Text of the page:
This is a short note on transferring or terminating building management agreements under the Strata Schemes Management Act 2015.
Hi, this is Allison Benson from Thoughts from a Strata Lawyer and Kerin Benson Lawyers. Today I am following up on my previous post about building managers and I’m going to be talking about how to transfer a building management agreement and how to terminate one under the Strata Schemes Management Act 2015.
First, let’s deal with the less complicated matter of transferring a building management agreement. This is also often called an assignment of the agreement. Why does it happen? Well, let’s face it, building management contracts can be lucrative. As they can be for up to 10 years, we all know that life circumstances (and corporate circumstances for that matter) can change.
A building manager who intended to do the work themselves for the whole 10 years may no longer physically be able to do so, likewise a company may decide to change strategic direction and no longer want to operate in the building management space.
Rather than trapping the parties into an agreement that is no longer wanted section 69 of the Strata Schemes Management Act provides that a building manager may transfer their functions as a building manager to another person (note this can also be to another company) where the transfer is approved by a resolution of the owners corporation at a general meeting.
The term of the new building manager’s appointment is the same term as the outgoing building manager had. Effectively, the new building manager steps into the shoes of the outgoing building manager.
Most building management agreements will also have terms relating to transferring or assigning the agreement such as requiring the outgoing building manager to provide details of the proposed new building manager including enough information to assure the owners corporation that the proposed new building manager will be able to conduct the work.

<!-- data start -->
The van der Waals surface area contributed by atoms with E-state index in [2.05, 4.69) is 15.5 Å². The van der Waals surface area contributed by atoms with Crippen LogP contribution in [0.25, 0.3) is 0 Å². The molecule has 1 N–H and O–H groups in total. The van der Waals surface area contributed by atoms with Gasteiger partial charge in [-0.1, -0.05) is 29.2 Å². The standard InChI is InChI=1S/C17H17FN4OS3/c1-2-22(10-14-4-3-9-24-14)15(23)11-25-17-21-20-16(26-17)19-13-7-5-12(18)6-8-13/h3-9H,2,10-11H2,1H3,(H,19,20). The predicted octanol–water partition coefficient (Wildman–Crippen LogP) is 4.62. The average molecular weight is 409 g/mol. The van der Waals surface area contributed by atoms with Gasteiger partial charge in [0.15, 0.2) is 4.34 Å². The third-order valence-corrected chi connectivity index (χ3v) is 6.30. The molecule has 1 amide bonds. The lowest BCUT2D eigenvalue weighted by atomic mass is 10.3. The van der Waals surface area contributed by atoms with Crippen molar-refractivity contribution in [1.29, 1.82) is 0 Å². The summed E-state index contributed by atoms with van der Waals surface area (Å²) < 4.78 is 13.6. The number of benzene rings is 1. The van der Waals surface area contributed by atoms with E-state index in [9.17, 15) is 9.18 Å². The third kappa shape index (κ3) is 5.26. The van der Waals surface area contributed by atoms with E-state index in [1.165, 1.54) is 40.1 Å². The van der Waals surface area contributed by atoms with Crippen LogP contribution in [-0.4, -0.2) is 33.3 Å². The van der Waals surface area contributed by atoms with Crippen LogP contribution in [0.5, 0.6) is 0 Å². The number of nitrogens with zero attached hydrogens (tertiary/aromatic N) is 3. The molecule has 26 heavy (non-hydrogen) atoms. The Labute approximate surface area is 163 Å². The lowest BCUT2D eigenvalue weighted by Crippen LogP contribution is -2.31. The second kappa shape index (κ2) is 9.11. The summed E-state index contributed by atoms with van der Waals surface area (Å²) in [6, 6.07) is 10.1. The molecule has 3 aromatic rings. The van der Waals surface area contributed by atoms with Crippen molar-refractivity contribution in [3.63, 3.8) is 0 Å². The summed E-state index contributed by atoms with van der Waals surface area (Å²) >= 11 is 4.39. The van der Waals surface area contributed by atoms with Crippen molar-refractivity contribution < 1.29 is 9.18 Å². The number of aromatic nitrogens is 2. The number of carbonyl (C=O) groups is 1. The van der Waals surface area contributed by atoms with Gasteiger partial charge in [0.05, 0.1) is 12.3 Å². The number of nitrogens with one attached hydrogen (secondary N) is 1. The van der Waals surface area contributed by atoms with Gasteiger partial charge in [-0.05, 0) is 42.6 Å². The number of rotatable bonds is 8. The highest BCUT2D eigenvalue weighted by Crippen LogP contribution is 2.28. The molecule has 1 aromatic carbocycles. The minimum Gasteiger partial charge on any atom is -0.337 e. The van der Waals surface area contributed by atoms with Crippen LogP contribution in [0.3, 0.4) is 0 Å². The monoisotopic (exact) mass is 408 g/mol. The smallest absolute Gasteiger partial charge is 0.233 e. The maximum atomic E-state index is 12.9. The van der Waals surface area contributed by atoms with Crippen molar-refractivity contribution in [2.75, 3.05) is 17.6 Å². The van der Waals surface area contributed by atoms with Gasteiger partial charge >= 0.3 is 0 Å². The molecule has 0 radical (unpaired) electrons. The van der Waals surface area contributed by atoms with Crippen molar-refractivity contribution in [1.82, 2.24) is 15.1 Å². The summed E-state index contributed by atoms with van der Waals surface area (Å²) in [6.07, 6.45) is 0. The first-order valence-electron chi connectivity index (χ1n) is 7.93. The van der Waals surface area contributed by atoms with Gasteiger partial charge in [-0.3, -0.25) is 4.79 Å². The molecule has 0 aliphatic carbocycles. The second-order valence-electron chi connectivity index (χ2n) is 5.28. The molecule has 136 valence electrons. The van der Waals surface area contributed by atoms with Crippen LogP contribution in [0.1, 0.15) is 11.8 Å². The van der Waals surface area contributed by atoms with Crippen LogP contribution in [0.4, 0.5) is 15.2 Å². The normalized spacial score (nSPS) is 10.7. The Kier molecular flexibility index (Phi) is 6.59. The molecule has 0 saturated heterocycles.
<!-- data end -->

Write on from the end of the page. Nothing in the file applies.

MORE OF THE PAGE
Many agreements have a term saying that approval of the proposed new building manager cannot unreasonably be refused. Always, always look to the actual agreement as it will be key.
The building management agreement will also be key when an owners corporation is considering terminating a building manager.
Now, in my previous post, I discussed how to appoint a building manager and that it required a resolution of the owners corporation at general meeting due to section 68 of the Act. Section 68 requires a resolution to be passed by the owners corporation at general meeting to terminate a building management agreement in accordance with the terms if the agreement.
This means an owners corporation needs to consider whether there are grounds to terminate the agreement and if there is a process to do so set out in the agreement, to follow that process and to pass a resolution to terminate the agreement at a general meeting.
As noted previously, building management agreements can be lucrative and because of this any attempt to terminate an agreement is likely to be fought.
For this reason it is vital that the owners corporation gather its evidence of any breach, follow any process set out in the agreement itself to a tee and pass the resolution at a general meeting.
In fact, often there may be a preliminary resolution that the building manager has breached the agreement with an authorising to issue a notice, a further resolution that the breach has continued after the timeframe required by the notice and then a resolution passed to terminate the agreement.
Essentially, transferring or terminating a building management contract can get very complicated, very quickly. This has been general advice and I suggest obtaining specific legal advice if this is something your owners corporation intends to do.
This is general information only and is not intended to be legal advice. I strongly recommend that you seek legal advice tailored to your situation.
Kerin Benson Lawyers